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Apr 05, 2021
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Have you ever gone to pay for something with a credit card, only to be told that you'd be charged a fee for using a card instead of cash? These fees are called credit card surcharges, and they're more common than you might think. Retailers may decide to charge these fees to help offset the credit card processing fees they have to pay.

In some states, however, it's illegal for businesses to pass credit card processing fees on to the customer. Keep reading to learn more and see which states have put an end to this practice.

What are credit card surcharges?
Credit card surcharges are fees that are added to a credit card transaction. Some retailers choose to add this fee to a customer's bill to help cover the cost of credit card processing fees that the business has to pay. In most cases, credit card surcharges are small. For example, a customer might be charged $1.00 to use a card.

Why do companies make customers pay a fee to use credit cards?
Business owners have to pay credit card processing fees. These fees can vary depending on the type of credit card used and the payment processing system. These fees can add up for a business, especially if the majority of customers use credit cards. Because it's so common to use credit cards, some business owners choose to pass some of the fees on to customers in the form of a credit card surcharge.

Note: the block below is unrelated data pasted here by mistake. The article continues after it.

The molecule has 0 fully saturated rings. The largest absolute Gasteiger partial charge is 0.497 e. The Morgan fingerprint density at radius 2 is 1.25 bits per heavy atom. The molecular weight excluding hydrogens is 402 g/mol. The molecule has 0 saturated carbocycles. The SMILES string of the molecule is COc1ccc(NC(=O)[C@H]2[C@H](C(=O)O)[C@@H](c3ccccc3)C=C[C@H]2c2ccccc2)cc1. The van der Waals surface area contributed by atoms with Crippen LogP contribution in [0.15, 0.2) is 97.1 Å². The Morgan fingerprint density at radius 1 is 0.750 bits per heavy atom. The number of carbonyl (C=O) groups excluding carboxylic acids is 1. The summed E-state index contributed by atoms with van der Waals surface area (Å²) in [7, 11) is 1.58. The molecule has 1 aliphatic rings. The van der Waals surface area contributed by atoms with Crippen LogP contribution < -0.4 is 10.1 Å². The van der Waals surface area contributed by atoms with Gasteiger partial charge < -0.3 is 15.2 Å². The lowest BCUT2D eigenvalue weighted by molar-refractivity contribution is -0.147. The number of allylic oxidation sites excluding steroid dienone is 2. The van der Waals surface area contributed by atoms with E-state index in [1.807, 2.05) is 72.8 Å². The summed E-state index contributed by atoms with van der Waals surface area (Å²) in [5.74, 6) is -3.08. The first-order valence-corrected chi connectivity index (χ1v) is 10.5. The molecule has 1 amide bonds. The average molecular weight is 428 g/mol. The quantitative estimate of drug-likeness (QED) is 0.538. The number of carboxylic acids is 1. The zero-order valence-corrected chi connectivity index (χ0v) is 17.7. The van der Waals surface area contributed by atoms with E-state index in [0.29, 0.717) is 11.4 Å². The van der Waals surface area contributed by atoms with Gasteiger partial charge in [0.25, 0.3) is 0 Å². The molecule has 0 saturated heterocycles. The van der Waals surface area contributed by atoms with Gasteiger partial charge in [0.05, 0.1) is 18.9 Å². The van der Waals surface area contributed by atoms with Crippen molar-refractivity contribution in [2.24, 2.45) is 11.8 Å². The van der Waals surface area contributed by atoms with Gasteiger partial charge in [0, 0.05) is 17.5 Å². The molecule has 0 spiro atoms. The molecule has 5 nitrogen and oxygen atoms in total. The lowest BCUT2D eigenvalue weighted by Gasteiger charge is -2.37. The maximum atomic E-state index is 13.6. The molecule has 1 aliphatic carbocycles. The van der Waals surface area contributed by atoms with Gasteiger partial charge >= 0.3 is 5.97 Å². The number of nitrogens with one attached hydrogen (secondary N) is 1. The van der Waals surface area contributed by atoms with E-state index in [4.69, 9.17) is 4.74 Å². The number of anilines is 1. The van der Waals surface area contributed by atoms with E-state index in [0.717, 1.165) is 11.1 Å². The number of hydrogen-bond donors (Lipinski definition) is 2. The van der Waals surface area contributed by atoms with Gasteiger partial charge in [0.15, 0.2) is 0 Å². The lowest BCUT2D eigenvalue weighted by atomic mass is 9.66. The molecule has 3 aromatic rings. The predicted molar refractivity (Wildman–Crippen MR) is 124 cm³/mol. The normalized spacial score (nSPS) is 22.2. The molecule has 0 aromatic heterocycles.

While most states allow this practice, businesses must note these fees according to federal law.

It's illegal to charge fees in these states
In some states, retailers can't add surcharges or convenience fees. Here are the five states where it's illegal: Colorado, Connecticut, Kansas, Maine and Massachusetts.

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